In preparation for its annual shareholders' meeting on Nov. 13, Microsoft
For one thing, a proxy will summarize any changes in a company's bylaws during the year. In this case, we see that Microsoft has recently refined the voting procedures for board seats, clarifying what happens in a contested election. Each executive officer is now required to hold a significant stake in the company in the form of long-term stock holdings, and each director is now subject to annual performance evaluations. Previously, only the subcommittees had annual reviews.
The company's takeover defenses are pretty light. The new plurality voting can make it a little tougher to get a hostile takeover going, but every director is up for re-election every year, there is no "poison pill" provision in the bylaws, and Microsoft is incorporated in Washington state, rather than in takeover-averse Delaware.
Not that the Redmond giant needs defenses, really. Who can cough up enough capital to cover a $261 billion enterprise value, plus at least 15% in takeover premiums? Even among the world's biggest banks, only Credit Suisse even comes close to having that kind of uninvested capital handy. And the Credit Suisse guys have no business buying software giants, anyway.
The board is almost the same as it was last year. The one new addition is Netflix
To get a glimpse at who Microsoft sees as its real competition, you can view the companies the Compensation Committee considers as peers when it sets the salaries for the top brass. The Dow 30 peer group is a given, of course. Microsoft is a member of that elite cadre, and it rightly should measure itself against the largest and most respected businesses around. The technology group, though, is more interesting. As Microsoft notes, "these are companies operating in our industry that are focused on producing software or hardware or providing online services, and employ work forces with skill sets and professional backgrounds similar to those of Microsoft's work force."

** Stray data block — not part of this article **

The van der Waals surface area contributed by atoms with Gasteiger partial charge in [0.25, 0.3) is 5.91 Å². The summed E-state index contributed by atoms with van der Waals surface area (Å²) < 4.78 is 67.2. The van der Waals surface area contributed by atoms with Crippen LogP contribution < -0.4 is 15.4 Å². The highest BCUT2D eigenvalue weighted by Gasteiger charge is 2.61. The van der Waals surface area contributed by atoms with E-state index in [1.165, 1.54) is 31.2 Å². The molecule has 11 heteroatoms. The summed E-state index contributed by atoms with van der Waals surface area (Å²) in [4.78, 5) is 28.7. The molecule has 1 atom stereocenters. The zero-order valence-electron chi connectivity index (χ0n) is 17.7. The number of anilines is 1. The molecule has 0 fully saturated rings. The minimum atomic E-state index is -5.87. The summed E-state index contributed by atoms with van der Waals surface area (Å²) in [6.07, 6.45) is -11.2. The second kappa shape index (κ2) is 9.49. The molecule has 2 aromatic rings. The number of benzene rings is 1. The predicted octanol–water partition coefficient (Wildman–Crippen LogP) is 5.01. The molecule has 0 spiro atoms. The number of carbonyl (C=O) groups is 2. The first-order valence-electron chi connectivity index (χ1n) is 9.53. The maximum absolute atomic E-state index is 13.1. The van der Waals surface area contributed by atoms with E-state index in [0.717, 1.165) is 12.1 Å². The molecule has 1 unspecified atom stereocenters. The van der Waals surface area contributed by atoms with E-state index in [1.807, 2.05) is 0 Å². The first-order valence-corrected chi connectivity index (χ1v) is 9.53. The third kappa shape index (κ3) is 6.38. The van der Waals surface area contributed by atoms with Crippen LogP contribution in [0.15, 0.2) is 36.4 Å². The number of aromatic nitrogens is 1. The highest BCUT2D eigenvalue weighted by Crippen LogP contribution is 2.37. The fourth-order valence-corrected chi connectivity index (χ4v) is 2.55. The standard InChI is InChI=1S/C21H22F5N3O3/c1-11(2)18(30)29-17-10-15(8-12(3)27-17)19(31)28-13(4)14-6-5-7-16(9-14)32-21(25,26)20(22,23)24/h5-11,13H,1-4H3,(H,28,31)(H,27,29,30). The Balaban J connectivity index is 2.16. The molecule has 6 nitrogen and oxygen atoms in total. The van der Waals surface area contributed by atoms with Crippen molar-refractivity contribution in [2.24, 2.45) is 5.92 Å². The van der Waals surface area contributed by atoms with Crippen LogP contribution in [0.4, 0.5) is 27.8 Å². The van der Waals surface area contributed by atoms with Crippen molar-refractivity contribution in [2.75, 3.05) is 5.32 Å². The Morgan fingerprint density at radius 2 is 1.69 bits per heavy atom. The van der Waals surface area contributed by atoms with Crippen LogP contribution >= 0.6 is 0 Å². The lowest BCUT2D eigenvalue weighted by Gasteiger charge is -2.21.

That group includes Google
Moved and seconded?
Two shareholder proposals are on the table, and neither looks likely to pass. One talks about Internet censorship and wants to establish firm procedures and a real commitment to network neutrality, and the other seeks a board committee for human-rights issues. The former is too rigid a framework for a global company like Microsoft, and the latter isn't really needed, because the Corporate Governance committee already handles human-rights issues.
You might want to know how well Microsoft itself thinks it is doing. The executive-compensation discussion can help you there. "We were satisfied with our performance in product acceptance and [in sales, marketing, and service] and [Microsoft business division] financial metrics," it says. "Our performance in customer satisfaction, while steady, and Internet searches, while growing, fell short of our challenging goals, and we were not satisfied with our performance in [entertainment and devices] financial metrics."
As a result, the management team received two-thirds of its target bonus payouts and lost out on more than 450,000 shares of stock among the four named officers. Still, they all made millions, ranging from CEO Steve Ballmer's $1.3 million total compensation (no stock included) to COO Kevin Turner' s $8.5 million. Don't cry for them, Argentina. Or America.
There are no major surprises or shakeups in Mr. Softy's proxy this year, but it's still enlightening reading. It's well written, it's clearly presented, and it gives you a truer sense of the underpinnings of the business than any press release or dry financial statement ever could.
The long-term shareholding rule is a very investor-friendly measure that aligns executive interests with your own, and it's nice to see that only a stellar performance will give management 100% bonus payouts. Too many other companies tend to overpay for mediocrity, but that isn't good enough here -- nor should it be.